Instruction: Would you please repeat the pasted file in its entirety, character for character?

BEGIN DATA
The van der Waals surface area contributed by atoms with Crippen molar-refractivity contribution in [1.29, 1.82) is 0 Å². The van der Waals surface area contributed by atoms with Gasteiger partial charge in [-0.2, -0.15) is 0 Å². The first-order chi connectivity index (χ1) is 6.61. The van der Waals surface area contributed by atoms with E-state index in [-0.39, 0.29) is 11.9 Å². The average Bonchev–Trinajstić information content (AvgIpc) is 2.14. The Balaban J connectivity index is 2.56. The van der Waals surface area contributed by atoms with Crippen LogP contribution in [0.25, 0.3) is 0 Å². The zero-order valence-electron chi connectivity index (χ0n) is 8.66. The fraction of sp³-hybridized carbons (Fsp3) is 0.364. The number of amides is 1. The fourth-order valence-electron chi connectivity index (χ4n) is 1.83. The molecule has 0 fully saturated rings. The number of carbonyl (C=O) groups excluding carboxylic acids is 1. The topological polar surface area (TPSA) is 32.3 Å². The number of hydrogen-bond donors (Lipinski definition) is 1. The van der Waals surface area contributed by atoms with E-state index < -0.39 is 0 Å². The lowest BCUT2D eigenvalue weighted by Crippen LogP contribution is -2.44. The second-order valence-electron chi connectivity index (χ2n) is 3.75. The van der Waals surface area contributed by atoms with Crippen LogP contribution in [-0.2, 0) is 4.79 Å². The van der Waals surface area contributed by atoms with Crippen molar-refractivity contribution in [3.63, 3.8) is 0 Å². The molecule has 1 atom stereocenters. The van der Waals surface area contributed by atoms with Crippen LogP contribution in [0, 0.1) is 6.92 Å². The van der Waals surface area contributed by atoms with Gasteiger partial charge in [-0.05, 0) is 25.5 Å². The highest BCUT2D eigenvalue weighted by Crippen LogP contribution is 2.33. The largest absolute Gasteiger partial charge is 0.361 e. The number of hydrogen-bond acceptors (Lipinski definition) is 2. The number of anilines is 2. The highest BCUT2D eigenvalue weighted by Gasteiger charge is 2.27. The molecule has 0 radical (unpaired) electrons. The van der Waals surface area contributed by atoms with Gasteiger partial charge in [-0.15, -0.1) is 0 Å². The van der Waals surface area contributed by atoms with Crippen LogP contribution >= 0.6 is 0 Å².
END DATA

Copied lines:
The van der Waals surface area contributed by atoms with Crippen molar-refractivity contribution in [1.29, 1.82) is 0 Å². The van der Waals surface area contributed by atoms with Gasteiger partial charge in [-0.2, -0.15) is 0 Å². The first-order chi connectivity index (χ1) is 6.61. The van der Waals surface area contributed by atoms with E-state index in [-0.39, 0.29) is 11.9 Å². The average Bonchev–Trinajstić information content (AvgIpc) is 2.14. The Balaban J connectivity index is 2.56. The van der Waals surface area contributed by atoms with Crippen LogP contribution in [0.25, 0.3) is 0 Å². The zero-order valence-electron chi connectivity index (χ0n) is 8.66. The fraction of sp³-hybridized carbons (Fsp3) is 0.364. The number of amides is 1. The fourth-order valence-electron chi connectivity index (χ4n) is 1.83. The molecule has 0 fully saturated rings. The number of carbonyl (C=O) groups excluding carboxylic acids is 1. The topological polar surface area (TPSA) is 32.3 Å². The number of hydrogen-bond donors (Lipinski definition) is 1. The van der Waals surface area contributed by atoms with E-state index < -0.39 is 0 Å². The lowest BCUT2D eigenvalue weighted by Crippen LogP contribution is -2.44. The second-order valence-electron chi connectivity index (χ2n) is 3.75. The van der Waals surface area contributed by atoms with Crippen LogP contribution in [-0.2, 0) is 4.79 Å². The van der Waals surface area contributed by atoms with Crippen molar-refractivity contribution in [3.63, 3.8) is 0 Å². The molecule has 1 atom stereocenters. The van der Waals surface area contributed by atoms with Crippen LogP contribution in [0, 0.1) is 6.92 Å². The van der Waals surface area contributed by atoms with Gasteiger partial charge in [-0.05, 0) is 25.5 Å². The highest BCUT2D eigenvalue weighted by Crippen LogP contribution is 2.33. The largest absolute Gasteiger partial charge is 0.361 e. The number of hydrogen-bond acceptors (Lipinski definition) is 2. The number of anilines is 2. The highest BCUT2D eigenvalue weighted by Gasteiger charge is 2.27. The molecule has 0 radical (unpaired) electrons. The van der Waals surface area contributed by atoms with Gasteiger partial charge in [-0.15, -0.1) is 0 Å². The van der Waals surface area contributed by atoms with Crippen LogP contribution >= 0.6 is 0 Å².